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Murrow’s personal courage in World War II was part of the legend of combat reporting, but that was against a common foe, his detractors argued. Ed and I argued that we weren’t going to use our microphones and cameras as a monopolized pulpit from which to preach, but that when there was a news story that dramatized the problem of guilt by association we might be able to make our point legitimately.

We did not tell anyone at the time, but the thought of doing a half-hour study of McCarthy and his investigations had been considered as early as the spring of 1953, when we instructed our camera crews to begin compiling filmed records of all the senator’s speeches and hearings. We had tried our hand at a series of live interviews in which McCarthy would appear on one program, and one of his earliest critics, Senator William Benton of Connecticut, on another.

Murrow was late for a lunch date, I was returning from the cutting room, and as we passed each other, he handed me a wrinkled newspaper clipping. First Lieutenant Milo J. Radulovich, aged twenty-six, a meteorologist in the Air Force Reserve and a student at the University of Michigan, had been asked to resign his commission because his sister and father were secretly accused of radical beliefs.

When Radulovich refused to resign, an Air Force board at Selfridge Field ordered his separation as a security risk. Worship’s “dope sheets” were sometimes more comprehensive than the film they accompanied, but in the Radulovich case they were unnecessary, for after each interview he called to brief us.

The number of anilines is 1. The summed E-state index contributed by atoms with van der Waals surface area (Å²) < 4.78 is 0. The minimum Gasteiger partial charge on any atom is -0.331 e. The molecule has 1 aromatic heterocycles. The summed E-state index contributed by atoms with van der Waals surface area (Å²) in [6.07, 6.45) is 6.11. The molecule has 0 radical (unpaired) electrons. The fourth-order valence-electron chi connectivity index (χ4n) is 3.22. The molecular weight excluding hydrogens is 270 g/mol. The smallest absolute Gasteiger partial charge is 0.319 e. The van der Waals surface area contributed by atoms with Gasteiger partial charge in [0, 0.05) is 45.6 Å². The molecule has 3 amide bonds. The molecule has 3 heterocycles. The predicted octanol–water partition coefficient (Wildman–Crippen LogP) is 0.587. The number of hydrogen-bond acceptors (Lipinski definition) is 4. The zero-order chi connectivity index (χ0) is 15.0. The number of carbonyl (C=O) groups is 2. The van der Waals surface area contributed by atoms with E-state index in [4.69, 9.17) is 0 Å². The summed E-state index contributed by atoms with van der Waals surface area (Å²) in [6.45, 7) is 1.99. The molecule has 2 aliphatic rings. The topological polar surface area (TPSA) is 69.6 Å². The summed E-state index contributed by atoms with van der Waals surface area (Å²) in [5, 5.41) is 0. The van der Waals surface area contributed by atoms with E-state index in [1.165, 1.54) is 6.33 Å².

When our reporters were doing well they would promote their stories with phrases like “first-rate” or “pretty good stuff.” But when the material was truly exciting, there was often a note of restraint. I don’t want to try to evaluate it from this end, but if there is any sound on the track and the picture are as good as Mack thinks it is, we may have something here.” His last words were: “And tell the lab not to scratch the film.” When a reporter says that, you know he has something.

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After watching and listening to five minutes of Lieutenant Radulovich (“The Force does not question my loyalty in the least … They have presented me with allegations against my sister and father … to the effect that … have read what are now called subversive newspapers, and that my sister and father’s activities are questionable … The actual charge against me is that I had maintained a close and continuing relationship with my dad and my sister over the years”) I called Murrow, and after apologizing for bothering him just before his nightly radio broadcast, I suggested that he see the Radulovich film that night. He’s a Serb, has been in this country for forty years, is a veteran of World War I, and works at the Hudson automobile factory.

Whenever someone appearing on one of our programs spoke with great conviction and force, Ed would say, “The guy has a fire in his belly.” He said that now about Radulovich, but he was also impressed with the young officer’s control. Worship says a former American Legion head who runs a gas station will speak up for the lieutenant, and here’s the transcript of the trial.” Radulovich had not been allowed to face his accusers, or even to read the specific allegations against him.